A while back, I went on a ‘craft-building’ book buying binge. Over my next few Wiley Wednesdays, I’ll be talking about what I took away from each of them. One repeating pattern I found was that several of the books had lists of other handy reference. At the top of almost every one of those lists was Strunk & White’s ‘The Elements of Style’ – a short text that packs a real wallop, and definitely the place to begin. In short, I wish I had read this book three years ago. It would have saved me a lot of time.
William Strunk Jr. was an English professor at Cornell in the early 1900s. He taught from his own ‘little book’ – a concise text he wrote to cover the basics of grammar and composition, originally published in 1869. At 105 pages, including forwards and index, it truly is little. But little is too small a word. E. B. White (Stuart Little, Charlotte’s Web) was a student of Mr. Strunk, and decided much later in his career that Strunk’s ‘little book’ could serve a much broader audience. The text was revised in 1935, 1959, 1979 and 2000 – and everything in it still bears repeating. In his original introduction, Mr. White describes the book as, “seven rules of usage, eleven principals of composition, a few matters of form, and a list of expressions commonly misused . . .” All of these are centered around one theme, that edict pounded home by Strunk himself:
Vigorous writing is concise. A sentence should contain no unnecessary words, a paragraph no unnecessary sentences, for the same reason that a drawing should have no unnecessary lines and a machine no unnecessary parts. This requires not that the writer make all sentences short or avoid all detail and treat subjects only in outline, but that every word tell.
I won’t run through every rule here. They are neatly numbered and stated with very clear examples in the full text, and I highly recommend you pick up the book and read it from cover to cover several times, as I did. The full text is also available online. Instead, I’ll skip the grammar stuff, and cut straight to the elements of composition I wish I had learned by studying this text, rather than the hard way (i.e. sludging along cluelessly until someone pointed it out to me the twelvth time).
13. Make the paragraph the unit of composition. To some, this may come naturally. To others, it is something pounded into our heads by 6th grade teachers. Still others struggle. But it’s quite simple, as laid down by Strunk. Writing is a series of thoughts. How we compose and gather these thoughts either facilitates or hinders how the the reader understands. In summary: one idea per paragraph. Introduce it. Add detail. Conclude or sum up.
14. Use the active voice. Ugh! I can’t tell you how long people were saying ‘that’s passive voice’ before I knew what they were talking about. And finding someone to clearly explain it had me tearing my hair out. In general, passive voice takes the action away from your subject and misplaces it. According to Strunk, the active voice makes for more ‘forcible’ writing. But, examples do far better (from the text):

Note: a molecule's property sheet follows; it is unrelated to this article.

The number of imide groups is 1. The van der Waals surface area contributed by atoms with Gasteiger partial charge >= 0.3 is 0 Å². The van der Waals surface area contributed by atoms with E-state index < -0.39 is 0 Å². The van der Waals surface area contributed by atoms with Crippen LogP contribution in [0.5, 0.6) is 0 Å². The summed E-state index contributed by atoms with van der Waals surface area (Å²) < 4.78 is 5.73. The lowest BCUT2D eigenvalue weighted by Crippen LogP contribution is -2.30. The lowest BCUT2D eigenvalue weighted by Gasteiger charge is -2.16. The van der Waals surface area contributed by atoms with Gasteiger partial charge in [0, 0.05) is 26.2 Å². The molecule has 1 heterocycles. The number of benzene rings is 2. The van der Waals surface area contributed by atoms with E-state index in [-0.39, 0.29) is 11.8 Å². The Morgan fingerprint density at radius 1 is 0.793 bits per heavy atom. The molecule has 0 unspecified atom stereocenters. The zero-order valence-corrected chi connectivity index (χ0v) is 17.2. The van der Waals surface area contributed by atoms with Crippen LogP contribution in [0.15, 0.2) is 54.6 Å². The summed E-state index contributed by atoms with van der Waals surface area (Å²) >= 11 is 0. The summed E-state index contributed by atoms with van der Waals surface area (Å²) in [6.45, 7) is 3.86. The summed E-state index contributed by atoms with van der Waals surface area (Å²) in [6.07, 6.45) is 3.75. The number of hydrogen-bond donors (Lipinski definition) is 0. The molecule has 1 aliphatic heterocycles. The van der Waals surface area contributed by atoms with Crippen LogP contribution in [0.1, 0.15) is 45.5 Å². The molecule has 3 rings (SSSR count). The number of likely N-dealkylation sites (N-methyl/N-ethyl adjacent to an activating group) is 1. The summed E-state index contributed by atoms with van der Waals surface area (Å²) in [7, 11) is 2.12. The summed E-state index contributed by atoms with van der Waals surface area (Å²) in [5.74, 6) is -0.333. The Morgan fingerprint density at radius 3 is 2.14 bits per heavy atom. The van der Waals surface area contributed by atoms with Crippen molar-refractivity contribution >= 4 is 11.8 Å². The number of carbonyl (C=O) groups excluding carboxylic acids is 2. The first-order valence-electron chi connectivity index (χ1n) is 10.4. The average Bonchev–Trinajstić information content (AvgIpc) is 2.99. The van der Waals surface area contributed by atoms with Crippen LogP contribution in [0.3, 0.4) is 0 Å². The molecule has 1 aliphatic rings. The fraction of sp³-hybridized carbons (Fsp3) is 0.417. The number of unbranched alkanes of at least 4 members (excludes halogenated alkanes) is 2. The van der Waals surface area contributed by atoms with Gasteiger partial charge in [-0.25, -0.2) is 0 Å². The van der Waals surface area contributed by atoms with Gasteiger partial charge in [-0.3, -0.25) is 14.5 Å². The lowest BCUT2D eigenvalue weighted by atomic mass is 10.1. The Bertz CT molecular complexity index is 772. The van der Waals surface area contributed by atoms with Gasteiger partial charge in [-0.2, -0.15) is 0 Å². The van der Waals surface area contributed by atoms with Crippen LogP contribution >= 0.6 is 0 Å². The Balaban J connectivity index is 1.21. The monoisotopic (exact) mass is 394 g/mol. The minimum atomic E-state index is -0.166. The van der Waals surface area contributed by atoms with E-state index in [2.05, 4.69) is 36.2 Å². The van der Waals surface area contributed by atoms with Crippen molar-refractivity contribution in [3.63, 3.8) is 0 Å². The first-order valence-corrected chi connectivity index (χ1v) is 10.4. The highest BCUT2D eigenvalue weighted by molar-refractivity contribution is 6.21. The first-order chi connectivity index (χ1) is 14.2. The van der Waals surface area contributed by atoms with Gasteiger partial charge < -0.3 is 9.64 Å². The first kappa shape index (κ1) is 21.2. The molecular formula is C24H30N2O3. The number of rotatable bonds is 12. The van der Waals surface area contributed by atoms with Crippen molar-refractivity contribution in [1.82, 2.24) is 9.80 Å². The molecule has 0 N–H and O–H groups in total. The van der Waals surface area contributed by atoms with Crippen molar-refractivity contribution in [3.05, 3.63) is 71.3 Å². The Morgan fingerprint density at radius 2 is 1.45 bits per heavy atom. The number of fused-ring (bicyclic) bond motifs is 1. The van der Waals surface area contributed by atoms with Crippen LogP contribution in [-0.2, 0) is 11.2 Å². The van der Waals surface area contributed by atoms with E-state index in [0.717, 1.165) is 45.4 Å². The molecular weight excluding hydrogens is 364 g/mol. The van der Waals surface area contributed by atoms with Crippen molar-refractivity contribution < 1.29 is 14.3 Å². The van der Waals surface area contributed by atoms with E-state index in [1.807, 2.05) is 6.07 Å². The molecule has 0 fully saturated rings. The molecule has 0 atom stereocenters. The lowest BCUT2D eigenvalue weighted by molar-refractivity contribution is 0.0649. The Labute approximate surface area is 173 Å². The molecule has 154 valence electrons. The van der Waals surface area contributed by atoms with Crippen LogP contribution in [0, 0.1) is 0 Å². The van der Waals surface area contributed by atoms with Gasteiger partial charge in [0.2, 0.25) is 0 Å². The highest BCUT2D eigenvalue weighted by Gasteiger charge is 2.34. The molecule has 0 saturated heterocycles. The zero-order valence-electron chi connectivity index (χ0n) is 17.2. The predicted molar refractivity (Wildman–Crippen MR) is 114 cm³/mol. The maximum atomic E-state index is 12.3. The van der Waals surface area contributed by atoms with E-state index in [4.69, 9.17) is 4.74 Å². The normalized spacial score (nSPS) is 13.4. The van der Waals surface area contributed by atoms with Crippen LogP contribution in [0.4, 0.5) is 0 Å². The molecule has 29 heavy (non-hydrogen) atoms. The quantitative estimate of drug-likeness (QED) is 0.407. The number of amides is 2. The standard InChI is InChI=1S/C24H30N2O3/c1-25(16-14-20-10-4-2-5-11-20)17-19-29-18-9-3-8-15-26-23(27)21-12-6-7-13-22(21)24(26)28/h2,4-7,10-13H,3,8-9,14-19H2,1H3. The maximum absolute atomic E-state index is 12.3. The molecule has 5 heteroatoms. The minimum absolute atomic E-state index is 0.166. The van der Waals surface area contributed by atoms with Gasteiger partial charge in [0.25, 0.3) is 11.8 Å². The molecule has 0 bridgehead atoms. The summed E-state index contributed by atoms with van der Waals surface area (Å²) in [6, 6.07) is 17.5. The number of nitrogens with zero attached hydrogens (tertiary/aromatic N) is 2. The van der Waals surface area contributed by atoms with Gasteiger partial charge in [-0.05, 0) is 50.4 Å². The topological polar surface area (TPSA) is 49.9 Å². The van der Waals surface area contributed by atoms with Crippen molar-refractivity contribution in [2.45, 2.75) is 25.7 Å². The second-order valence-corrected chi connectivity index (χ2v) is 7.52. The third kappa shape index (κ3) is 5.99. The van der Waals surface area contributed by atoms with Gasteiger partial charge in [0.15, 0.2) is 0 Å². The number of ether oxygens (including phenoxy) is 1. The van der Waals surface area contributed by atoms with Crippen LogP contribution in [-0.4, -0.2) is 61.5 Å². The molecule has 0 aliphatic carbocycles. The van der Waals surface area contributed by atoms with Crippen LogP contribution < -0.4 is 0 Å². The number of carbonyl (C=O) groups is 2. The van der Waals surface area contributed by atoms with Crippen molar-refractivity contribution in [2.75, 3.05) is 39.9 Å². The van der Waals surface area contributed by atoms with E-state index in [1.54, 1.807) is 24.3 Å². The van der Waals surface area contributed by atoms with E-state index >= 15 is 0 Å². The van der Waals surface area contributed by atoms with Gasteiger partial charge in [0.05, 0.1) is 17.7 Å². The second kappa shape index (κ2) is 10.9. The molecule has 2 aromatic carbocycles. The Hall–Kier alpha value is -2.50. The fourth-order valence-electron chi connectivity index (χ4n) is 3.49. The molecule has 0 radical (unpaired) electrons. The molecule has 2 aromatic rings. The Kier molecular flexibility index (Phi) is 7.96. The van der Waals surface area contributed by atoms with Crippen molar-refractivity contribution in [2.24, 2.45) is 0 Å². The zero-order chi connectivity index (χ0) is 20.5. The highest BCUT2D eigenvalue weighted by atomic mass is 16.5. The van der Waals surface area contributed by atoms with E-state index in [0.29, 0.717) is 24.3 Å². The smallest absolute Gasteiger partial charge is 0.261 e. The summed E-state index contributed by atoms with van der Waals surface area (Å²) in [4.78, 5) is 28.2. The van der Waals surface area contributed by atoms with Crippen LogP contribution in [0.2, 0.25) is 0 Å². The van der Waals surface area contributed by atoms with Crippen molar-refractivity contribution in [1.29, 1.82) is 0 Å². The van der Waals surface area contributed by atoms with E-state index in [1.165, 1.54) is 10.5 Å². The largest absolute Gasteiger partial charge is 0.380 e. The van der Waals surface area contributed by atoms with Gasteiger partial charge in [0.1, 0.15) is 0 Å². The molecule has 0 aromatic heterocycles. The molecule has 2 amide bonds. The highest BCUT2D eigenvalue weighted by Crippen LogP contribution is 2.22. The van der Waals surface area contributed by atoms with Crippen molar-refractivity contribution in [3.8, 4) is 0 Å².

“I shall always remember my first visit to Boston.” Not, “My first visit to Boston will alway be remembered by me.”
Not, “At dawn the crowing of a rooster could be heard.” But, “The cock’s crow came with dawn.”
In general, when scanning for passive voice, the words would, could, was and were are indicators. However, this is not to be confused with the progressive past tense: “I was walking through the woods.”
15. Put statements in positive form. Basically – don’t describe what is not happening, describe what is happening.
Not, “He was not very often on time.” But, “He usually came late.”
Not, “She did not think that studying Latin was a sensible way to use one’s time.” But, “She thought the study of Latin a waste of time.”
As you can see, the affirmative is usually more direct and concise. It also sounds less ‘wavering’. Be definite in what you say. Oh, wait . . . that’s number 16.
16. Use definite, specific, concrete language:
Not, “A period of unfavorable weather set in.” But, “It rained every day for a week.”
Usually, this means you will give more specific details. If you are trying to make a general statement, do so, but make it concrete and definite. At least knock out two of the three:
Not, “She seldom enjoyed visiting her aunt.” But, “He hated visiting her aunt.”
17. OMIT NEEDLESS WORDS. This is by far Strunk’s most important point, linking back to his main theme. Omit needless words. Omit needless words! You’ll find this easier at the edit phase. I don’t recommend having this mind set when you are drafting, because when you haven’t written anything, one could argue every word is needless. But once you have a draft, you’ll find there are a HUGE amount of ways to rephrase to use less words or to simply cross out the ones you don’t need, without losing meaning. Some examples of classic needless words are often: that, because, as to, for. Also stall phrases, such as: started to, began to, almost, was going to, etc. Strunk lists several examples of his least favorite needless phrases, which you’ll find very useful. Cut to the action, and . . . OMIT NEEDLESS WORDS.
I think that is a good start, and a fair chunk of some of Strunk’s most important points. As stated above, I highly recommend reviewing the text in its entirety. Adding these feathers to your editing cap will most certainly help you to write concisely, without losing meaning.